I once had a battery act the same way. It might crank fine ten times in a row, then act like it was dead. Leave it for a half hour, and it would act fine again. It turned out that one of the posts was loose (broken?) inside, and just getting in out out of the car and closing the door was enough to move it in/out of contact.


                You *could* try dead shorting it across the terminals in hopes of melting and "welding" the open connection back together. I, personally I wouldn't try it. You might get a big bang and a sulfuric acid bath.

                Take it back to NAPA and wiggle the posts while they test it.

                Comment


                • #9
                  Over my last almost 50 years of driving I have had about every kind of battery failure except for one turning into a bomb. I learned early on that pro rated warranties on TBA stuff are about as useless as t**s on a boar hog. You end up paying as much or in some cases even more than a new item would cost. It is and always was a big shell game for the suckers. Buy a new one and move on, life is too short as it is.

                  Comment


                  • #10
                    Consumer Reports top rates the Costco brand and Walmart Maxx batteries. Don't let the monkeys in Walmart's auto center touch your car...install the battery yourself. I learned the hard way on that.
                    Poet...Mystic...Soldier of Fortune. As always...self-absorbed, adversarial, cocky and in general a malcontent.

                    Comment


                    • #11
                      I doubt this is any where near the problem ,but I will tell you dirt on top a battery will short a battery out and run it down . I seen that on a lot of farm implement batteries , but doesn't take much on top a battery to let current travel across it! You can take a volt meter and read it !
                      Randy Wilkin
                      1946 M5 Streetrod
                      Hillsboro,Ohio 45133

                      Comment


                      • #12
                        Thanks everyone for your input. The 8.5 volts that went to 12.85 shortly after the car started..., well it is now at 11.15 even after having a float charger on it for 24+ hours. It must be an internal short as the battery was disconnected.

                        Being CASO I still remember the days (not too long ago) of the $29.99 battery. So, it is kind of painful to pay $100 for a battery in a car that gets driven 3-4 times a month. I actually got this battery for not much. I was at a swapmeet and saw the date code was only 18 months old. For all of three dollars I had the joy of carrying the battery about 1/4 mile to my car. NAPA then gave me a new battery ($96) for all of $35 with the prorate.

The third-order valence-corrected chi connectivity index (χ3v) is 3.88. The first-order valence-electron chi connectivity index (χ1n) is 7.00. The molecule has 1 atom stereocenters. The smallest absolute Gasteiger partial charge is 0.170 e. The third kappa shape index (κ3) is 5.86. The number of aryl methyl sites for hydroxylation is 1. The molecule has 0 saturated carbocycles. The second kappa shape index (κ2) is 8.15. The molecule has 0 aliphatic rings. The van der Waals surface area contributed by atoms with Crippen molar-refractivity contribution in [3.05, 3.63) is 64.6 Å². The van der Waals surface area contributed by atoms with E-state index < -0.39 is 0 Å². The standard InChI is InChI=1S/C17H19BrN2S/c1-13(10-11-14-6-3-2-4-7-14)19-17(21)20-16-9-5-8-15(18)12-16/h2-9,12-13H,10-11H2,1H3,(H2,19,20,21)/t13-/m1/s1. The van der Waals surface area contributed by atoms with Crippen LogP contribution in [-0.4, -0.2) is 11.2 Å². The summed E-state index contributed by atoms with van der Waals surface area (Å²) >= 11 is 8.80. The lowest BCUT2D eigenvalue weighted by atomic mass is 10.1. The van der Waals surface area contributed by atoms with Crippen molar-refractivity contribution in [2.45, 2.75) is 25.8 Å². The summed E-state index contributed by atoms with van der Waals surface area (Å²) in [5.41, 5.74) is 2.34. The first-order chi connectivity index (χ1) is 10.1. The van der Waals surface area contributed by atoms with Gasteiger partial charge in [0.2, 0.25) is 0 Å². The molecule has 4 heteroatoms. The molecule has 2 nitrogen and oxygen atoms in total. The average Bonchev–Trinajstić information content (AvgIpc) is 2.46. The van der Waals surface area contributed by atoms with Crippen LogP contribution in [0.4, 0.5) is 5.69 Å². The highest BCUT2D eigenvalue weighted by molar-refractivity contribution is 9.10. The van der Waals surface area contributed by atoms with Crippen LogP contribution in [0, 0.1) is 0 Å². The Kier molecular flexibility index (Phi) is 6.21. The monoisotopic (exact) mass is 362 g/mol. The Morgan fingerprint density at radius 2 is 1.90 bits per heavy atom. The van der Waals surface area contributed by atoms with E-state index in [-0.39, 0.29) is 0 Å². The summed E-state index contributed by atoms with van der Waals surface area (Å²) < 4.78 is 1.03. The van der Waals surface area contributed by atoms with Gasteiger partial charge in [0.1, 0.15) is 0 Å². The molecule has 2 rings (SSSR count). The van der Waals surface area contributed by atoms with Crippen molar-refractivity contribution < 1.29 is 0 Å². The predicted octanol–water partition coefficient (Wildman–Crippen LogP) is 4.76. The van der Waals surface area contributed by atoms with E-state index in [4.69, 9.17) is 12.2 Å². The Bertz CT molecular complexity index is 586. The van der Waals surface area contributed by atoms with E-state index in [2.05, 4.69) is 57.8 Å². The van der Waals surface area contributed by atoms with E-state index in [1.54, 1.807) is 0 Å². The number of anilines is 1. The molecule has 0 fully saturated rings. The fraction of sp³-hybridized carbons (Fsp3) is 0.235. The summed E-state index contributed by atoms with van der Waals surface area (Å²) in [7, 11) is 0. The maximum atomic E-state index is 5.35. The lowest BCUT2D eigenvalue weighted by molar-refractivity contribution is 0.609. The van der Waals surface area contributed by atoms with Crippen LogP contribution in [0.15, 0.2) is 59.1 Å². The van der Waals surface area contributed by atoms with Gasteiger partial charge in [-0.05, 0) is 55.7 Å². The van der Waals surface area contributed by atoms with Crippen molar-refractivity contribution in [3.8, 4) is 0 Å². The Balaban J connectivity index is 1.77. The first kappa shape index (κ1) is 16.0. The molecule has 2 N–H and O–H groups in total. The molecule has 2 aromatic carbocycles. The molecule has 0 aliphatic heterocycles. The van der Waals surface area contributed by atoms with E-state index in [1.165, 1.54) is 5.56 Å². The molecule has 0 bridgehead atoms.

I'm just bummed because at only 3 years it is of no use. That battery now costs $124 and my cost on the prorate is $85-$90. So, the original purchaser got 18 months, I got 36 months and that kind of tells me NAPA batteries are suspect. Especially considering the very minimal use and float charging to keep it in good condition. I guess I got "my money's worth," but when I knowing get a deal I was hoping to get the full money value.
                        '64 Lark Type, powered by '85 Corvette L-98 (carburetor), 700R4, - CASO to the Max.

                        Comment


                        • #13
                          Originally posted by wittsend View Post
                          Thanks everyone for your input. The 8.5 volts that went to 12.85 shortly after the car started..., well it is now at 11.15 even after having a float charger on it for 24+ hours. It must be an internal short as the battery was disconnected.

                          Being CASO I still remember the days (not too long ago) of the $29.99 battery. So, it is kind of painful to pay $100 for a battery in a car that gets driven 3-4 times a month. I actually got this battery for not much. I was at a swapmeet and saw the date code was only 18 months old. For all of three dollars I had the joy of carrying the battery about 1/4 mile to my car. NAPA then gave me a new battery ($96) for all of $35 with the prorate.

                          I'm just bummed because at only 3 years it is of no use. That battery now costs $124 and my cost on the prorate is $85-$90. So, the original purchaser got 18 months, I got 36 months and that kind of tells me NAPA batteries are suspect. Especially considering the very minimal use and float charging to keep it in good condition. I guess I got "my money's worth," but when I knowing get a deal I was hoping to get the full money value.
                          That kind of backs up the story my Auto Electric Store owner was telling me in Post #5.
                          You know most of those NAPA etc. Batteries are made by either Exide or Johnson Controls, but are made to the Wholesale buyer's specs AND
                          PRICE!
                          StudeRich
                          Second Generation Stude Driver,
                          Proud '54 Starliner Owner

                          Comment